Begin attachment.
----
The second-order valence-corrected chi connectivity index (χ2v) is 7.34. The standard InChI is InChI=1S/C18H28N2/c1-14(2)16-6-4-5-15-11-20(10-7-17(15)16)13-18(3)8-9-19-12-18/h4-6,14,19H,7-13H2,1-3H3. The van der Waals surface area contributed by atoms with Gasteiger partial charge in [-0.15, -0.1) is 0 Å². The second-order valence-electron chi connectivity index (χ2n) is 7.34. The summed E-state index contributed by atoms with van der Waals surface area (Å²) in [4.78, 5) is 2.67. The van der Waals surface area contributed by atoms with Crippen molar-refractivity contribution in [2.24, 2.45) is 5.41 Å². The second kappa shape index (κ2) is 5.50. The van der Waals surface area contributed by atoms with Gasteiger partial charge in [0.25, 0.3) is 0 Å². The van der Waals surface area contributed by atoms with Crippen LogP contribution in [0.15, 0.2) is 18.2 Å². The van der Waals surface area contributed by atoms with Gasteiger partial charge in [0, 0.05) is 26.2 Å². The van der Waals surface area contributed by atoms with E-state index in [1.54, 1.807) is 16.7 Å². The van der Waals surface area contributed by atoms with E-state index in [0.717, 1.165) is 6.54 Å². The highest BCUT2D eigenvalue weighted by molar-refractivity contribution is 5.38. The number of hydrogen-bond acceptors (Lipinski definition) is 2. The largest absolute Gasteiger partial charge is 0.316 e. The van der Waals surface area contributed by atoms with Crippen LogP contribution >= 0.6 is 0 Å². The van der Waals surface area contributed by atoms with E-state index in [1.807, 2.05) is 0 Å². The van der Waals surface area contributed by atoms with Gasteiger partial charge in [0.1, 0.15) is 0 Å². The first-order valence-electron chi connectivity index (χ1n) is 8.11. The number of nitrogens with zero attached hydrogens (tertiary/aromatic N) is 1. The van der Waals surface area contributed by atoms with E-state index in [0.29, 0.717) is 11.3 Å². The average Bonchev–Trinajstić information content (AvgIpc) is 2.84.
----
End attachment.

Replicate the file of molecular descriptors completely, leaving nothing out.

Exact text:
The second-order valence-corrected chi connectivity index (χ2v) is 7.34. The standard InChI is InChI=1S/C18H28N2/c1-14(2)16-6-4-5-15-11-20(10-7-17(15)16)13-18(3)8-9-19-12-18/h4-6,14,19H,7-13H2,1-3H3. The van der Waals surface area contributed by atoms with Gasteiger partial charge in [-0.15, -0.1) is 0 Å². The second-order valence-electron chi connectivity index (χ2n) is 7.34. The summed E-state index contributed by atoms with van der Waals surface area (Å²) in [4.78, 5) is 2.67. The van der Waals surface area contributed by atoms with Crippen molar-refractivity contribution in [2.24, 2.45) is 5.41 Å². The second kappa shape index (κ2) is 5.50. The van der Waals surface area contributed by atoms with Gasteiger partial charge in [0.25, 0.3) is 0 Å². The van der Waals surface area contributed by atoms with Crippen LogP contribution in [0.15, 0.2) is 18.2 Å². The van der Waals surface area contributed by atoms with Gasteiger partial charge in [0, 0.05) is 26.2 Å². The van der Waals surface area contributed by atoms with E-state index in [1.54, 1.807) is 16.7 Å². The van der Waals surface area contributed by atoms with E-state index in [0.717, 1.165) is 6.54 Å². The highest BCUT2D eigenvalue weighted by molar-refractivity contribution is 5.38. The number of hydrogen-bond acceptors (Lipinski definition) is 2. The largest absolute Gasteiger partial charge is 0.316 e. The van der Waals surface area contributed by atoms with Crippen LogP contribution >= 0.6 is 0 Å². The van der Waals surface area contributed by atoms with E-state index in [1.807, 2.05) is 0 Å². The van der Waals surface area contributed by atoms with Gasteiger partial charge in [0.1, 0.15) is 0 Å². The first-order valence-electron chi connectivity index (χ1n) is 8.11. The number of nitrogens with zero attached hydrogens (tertiary/aromatic N) is 1. The van der Waals surface area contributed by atoms with E-state index in [0.29, 0.717) is 11.3 Å². The average Bonchev–Trinajstić information content (AvgIpc) is 2.84.